Before getting into exciting Thai VISA run alternatives I will start with the basics of the Thai VISA run and what VISA options are available. The most common Thai VISA for short-term stays in Thailand is actually the VISA exemption given on arrival and allows a 30 day stay when entering at any airport in Thailand. This is available to most Western folk. Unfortunately the same Thai VISA is not issued at land borders where only a 14 day tourist VISA is on offer for most nationalities (this has now been scrapped for back-to-back land border crossings). If planning longer stays the best option is the 60 day tourist VISA (which allows a further 30 day extension within Thailand). To get this VISA you must apply at a Thai Embassy outside of Thailand. Any country really. All you need is a passport, passport photos and a Thai Embassy nearby. Call in, fill out the forms, pay the fee and your Thai VISA will be issued. VISA fee should be roughly 1,100 Baht and 1,900 Baht for the extension in Bangkok. Including the added 30 day extension this will give you 90 days in Thailand. If planning to do this back-to-back at land borders there may also be complications so air travel is the better option here. With ‘non-immigrant O VISA there may also be a 90 day VISA run, like myself on a marriage (spouse) VISA I have to cross the border every 90 days. Fortunately a border crossing is only necessary here; stamp out, stamp back in. No visits to outside Embassies. A similar situation may also apply to the education VISA (worth considering for long-term stays). Note do not overstay your Thai VISA and if you do overstay expect a 500 Baht fine per Day over (or worse). Also be aware that Embassies do not open weekends or public holidays so check before travel.
Many see the Thai VISA run as a pain but for me they are opportunities. Thai VISA runs force me out of complacency and get me excited to explore new areas. Next stop skiing in China (Xian and Beijing). While they do put a dent in the budget; if planned well you can find bargains. These days flying from Bangkok is not much more than train or bus travel to nearby borders and paying the extra thousand Baht or two flying is often worthwhile. Just keep an eye out for promotions and book in advance. Last month I flew to Kolkata (India) for around 3,000 Baht which is similar to return train fares to any of the land borders. Below is a quick list of favourite routes taken so far; starting with the cheaper, more convenient and in my opinion best value. Below are quick summaries so follow links to detailed guides for each destination. For train travel within Thailand book direct online.
I cannot speak more highly of Georgetown. An unexpected gem from my travels in Southeast Asia and easily my preferred spot for a quick Thai VISA run. It is also the cheapest Thai VISA run from Bangkok with free VISA on arrival to Malaysia. For travel it costs roughly 2,400 Baht by overnight sleeper train (1,200 each way) leaving Bangkok (Hua Lamphong station). Here for our guide on travel from Bangkok to Penang). It is best to stay in the Unesco area of Georgetown on or around Chulia Street. From here you can use nearby travel agents to do the legwork with their Thai VISA services and you pay an added fee of around 200 Baht. Meanwhile enjoy the charm, art and ridiculously good food in this gem of a city. The best area to stay would be around Chulia and Muntri Street if using agents or maybe the Gurney Drive area if applying for the VISA in person. (Here for our full Guide to Penang Thai VISA run).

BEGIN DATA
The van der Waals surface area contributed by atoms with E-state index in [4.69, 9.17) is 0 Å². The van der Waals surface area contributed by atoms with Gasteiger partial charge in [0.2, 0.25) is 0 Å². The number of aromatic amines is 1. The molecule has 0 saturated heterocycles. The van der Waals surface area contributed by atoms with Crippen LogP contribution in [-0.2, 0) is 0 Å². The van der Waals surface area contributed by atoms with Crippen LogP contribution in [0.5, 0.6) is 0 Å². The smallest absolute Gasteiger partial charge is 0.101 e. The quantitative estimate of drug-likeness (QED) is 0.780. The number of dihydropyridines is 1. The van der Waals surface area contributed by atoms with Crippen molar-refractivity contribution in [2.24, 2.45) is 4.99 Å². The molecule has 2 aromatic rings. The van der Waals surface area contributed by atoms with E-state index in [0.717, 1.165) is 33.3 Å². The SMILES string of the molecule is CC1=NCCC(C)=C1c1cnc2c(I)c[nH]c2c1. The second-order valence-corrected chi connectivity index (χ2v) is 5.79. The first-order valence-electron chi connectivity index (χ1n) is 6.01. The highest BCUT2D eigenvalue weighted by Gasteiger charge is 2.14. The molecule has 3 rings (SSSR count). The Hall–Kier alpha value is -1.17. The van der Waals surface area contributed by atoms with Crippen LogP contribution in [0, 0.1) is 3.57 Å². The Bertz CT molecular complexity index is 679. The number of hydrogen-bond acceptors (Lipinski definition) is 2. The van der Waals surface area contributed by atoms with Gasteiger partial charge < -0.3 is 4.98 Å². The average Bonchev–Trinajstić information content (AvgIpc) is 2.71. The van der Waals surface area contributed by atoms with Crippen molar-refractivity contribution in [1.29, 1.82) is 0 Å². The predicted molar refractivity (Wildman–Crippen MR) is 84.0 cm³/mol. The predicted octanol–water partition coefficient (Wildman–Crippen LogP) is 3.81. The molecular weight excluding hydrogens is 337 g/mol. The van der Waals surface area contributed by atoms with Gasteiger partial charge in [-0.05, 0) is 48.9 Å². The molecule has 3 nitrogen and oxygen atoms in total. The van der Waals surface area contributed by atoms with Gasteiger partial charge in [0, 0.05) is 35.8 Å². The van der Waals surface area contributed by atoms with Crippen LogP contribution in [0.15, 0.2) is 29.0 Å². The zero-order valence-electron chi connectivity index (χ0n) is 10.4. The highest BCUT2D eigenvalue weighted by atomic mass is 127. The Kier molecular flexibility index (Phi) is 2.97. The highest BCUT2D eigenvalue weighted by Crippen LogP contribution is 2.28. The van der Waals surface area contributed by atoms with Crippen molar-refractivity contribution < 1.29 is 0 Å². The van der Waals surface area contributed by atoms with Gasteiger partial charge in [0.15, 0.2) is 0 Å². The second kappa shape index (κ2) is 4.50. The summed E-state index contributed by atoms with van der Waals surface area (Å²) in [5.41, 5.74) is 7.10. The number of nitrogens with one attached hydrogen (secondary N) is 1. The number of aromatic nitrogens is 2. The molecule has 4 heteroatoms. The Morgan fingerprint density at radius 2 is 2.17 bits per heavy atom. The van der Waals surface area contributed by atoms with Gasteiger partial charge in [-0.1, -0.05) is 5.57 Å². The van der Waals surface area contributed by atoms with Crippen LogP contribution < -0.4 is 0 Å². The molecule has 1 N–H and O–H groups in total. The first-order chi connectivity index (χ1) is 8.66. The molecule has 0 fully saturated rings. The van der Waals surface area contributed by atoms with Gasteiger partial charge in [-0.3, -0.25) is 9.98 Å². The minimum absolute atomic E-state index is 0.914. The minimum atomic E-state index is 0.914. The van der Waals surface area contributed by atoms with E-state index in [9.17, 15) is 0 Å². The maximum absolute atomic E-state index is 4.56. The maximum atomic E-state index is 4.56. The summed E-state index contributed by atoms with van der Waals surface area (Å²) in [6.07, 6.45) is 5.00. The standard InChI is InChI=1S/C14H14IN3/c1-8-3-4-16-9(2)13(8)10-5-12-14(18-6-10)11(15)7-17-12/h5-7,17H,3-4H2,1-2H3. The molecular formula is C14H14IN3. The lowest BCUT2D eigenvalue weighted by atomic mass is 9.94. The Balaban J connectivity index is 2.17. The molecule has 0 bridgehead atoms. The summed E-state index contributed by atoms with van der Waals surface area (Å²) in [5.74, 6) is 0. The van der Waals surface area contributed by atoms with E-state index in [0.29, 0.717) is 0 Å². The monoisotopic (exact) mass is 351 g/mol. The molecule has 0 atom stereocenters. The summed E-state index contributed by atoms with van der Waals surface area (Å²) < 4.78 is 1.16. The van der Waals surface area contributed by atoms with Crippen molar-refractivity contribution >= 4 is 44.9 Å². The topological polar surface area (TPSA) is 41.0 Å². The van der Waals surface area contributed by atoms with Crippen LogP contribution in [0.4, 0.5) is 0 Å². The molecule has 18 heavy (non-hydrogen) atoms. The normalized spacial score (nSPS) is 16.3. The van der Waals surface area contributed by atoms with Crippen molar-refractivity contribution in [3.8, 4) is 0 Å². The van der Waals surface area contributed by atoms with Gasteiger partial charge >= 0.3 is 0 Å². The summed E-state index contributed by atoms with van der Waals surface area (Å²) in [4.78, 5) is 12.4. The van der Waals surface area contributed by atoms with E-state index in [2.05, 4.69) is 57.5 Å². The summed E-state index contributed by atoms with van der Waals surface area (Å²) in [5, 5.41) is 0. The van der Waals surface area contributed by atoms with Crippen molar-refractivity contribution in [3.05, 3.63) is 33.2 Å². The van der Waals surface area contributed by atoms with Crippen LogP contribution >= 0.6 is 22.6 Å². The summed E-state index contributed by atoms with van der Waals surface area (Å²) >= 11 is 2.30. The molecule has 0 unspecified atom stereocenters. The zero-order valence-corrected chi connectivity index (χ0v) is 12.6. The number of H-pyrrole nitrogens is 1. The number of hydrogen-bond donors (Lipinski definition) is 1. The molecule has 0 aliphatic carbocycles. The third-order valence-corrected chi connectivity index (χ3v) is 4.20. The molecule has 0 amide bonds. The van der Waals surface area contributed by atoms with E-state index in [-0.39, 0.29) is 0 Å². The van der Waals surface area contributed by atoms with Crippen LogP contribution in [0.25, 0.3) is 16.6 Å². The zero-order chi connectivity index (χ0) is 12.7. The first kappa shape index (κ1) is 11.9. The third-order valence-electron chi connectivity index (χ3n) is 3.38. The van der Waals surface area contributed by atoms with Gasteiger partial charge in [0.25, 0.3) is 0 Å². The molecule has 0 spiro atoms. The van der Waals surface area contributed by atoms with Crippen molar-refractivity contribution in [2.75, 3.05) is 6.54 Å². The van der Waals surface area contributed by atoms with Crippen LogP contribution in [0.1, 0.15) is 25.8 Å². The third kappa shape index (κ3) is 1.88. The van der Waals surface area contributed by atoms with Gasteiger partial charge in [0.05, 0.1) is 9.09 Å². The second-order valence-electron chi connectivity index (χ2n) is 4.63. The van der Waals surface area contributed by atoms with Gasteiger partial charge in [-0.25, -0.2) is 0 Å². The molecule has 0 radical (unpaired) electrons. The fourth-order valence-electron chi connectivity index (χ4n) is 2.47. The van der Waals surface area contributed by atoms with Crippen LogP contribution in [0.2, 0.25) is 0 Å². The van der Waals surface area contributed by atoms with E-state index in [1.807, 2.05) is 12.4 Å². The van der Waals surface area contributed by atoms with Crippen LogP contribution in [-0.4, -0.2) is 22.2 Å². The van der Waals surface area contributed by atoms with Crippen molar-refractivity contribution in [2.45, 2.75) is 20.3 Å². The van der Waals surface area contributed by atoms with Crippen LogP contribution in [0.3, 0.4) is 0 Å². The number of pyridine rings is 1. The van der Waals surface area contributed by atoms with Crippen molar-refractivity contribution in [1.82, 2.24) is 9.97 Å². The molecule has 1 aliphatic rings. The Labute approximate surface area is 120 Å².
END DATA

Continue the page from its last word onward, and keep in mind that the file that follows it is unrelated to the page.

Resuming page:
Free VISA on Arrival makes Malaysia the smart option for the Thai VISA run; even when flying. To show this I did a quick flight search – travelling 3 months from now Bangkok to Kuala Lumpur. Here we go, BOOKING SUMMARY, Total THB, 2,670.00. Cheaper than any Laos VISA run option. Catch a promotional rate and again you can find cheaper. As expected Kuala Lumpur is one of the busier cities for a Thai VISA run and is therefore best to taxi to the Embassy (206 Jalan Ampang). The closest tourist area would be KLCC area (Petronas Towers) which is relatively expensive so my preferred stay is on or around Bukit Bintang area. Here for our full Kuala Lumpur city guide.
With no convenient overland routes to Thai embassies in Myanmar the best / only option is to fly to Yangon which is the only city with a Thai Embassy. While I have found the occasional flight to Yangon for 2,000 Baht (return) the overall journey comes in at quite a bit more when adding in the Myanmar VISA application at 810 Baht (Myanmar Visa guide here). So the cheapest would be around 2,810 Baht but when in Yangon the accommodation is pricey (hotel list here) and to keep it cheap I generally opt for the Chinatown area in Downtown Yangon. There are cheap and comfortable single rooms available at Daw Htay Hotel. A quick and cheap taxi (a couple of dollars) will bring you to the Royal Thai Embassy on Pyay Road for the VISA application.
Laos is the country of choice for most Thai VISA runs from Bangkok and while it’s not a bad choice I do prefer Malaysia. For a start travel to Vientiane is strenuous. Overnight sleeper trains from Bangkok to Nong Khai on the Thai border costs roughly 1,400 Baht (700 Baht each way). Then comes the VISA to enter Laos which costs (for most Western Passports) $35 or 1,500 Baht and it takes up a full page of the passport. Therefore a round trip Thai VISA run to Vientiane costs roughly 2,900 Baht (Here for Bangkok to Laos by Train). I have tried travelling between the two by bus and don’t recommend doing the same (here for Vientiane to Bangkok by bus). Long-haul bus travel isn’t fun. Once in Vientiane travel is simple and the Thai Consular (don’t go to the Embassy) is easily found on foot (or Tuk-Tuk) near Patuxai Park (Bourichane Road). Here for things to do in Vientiane).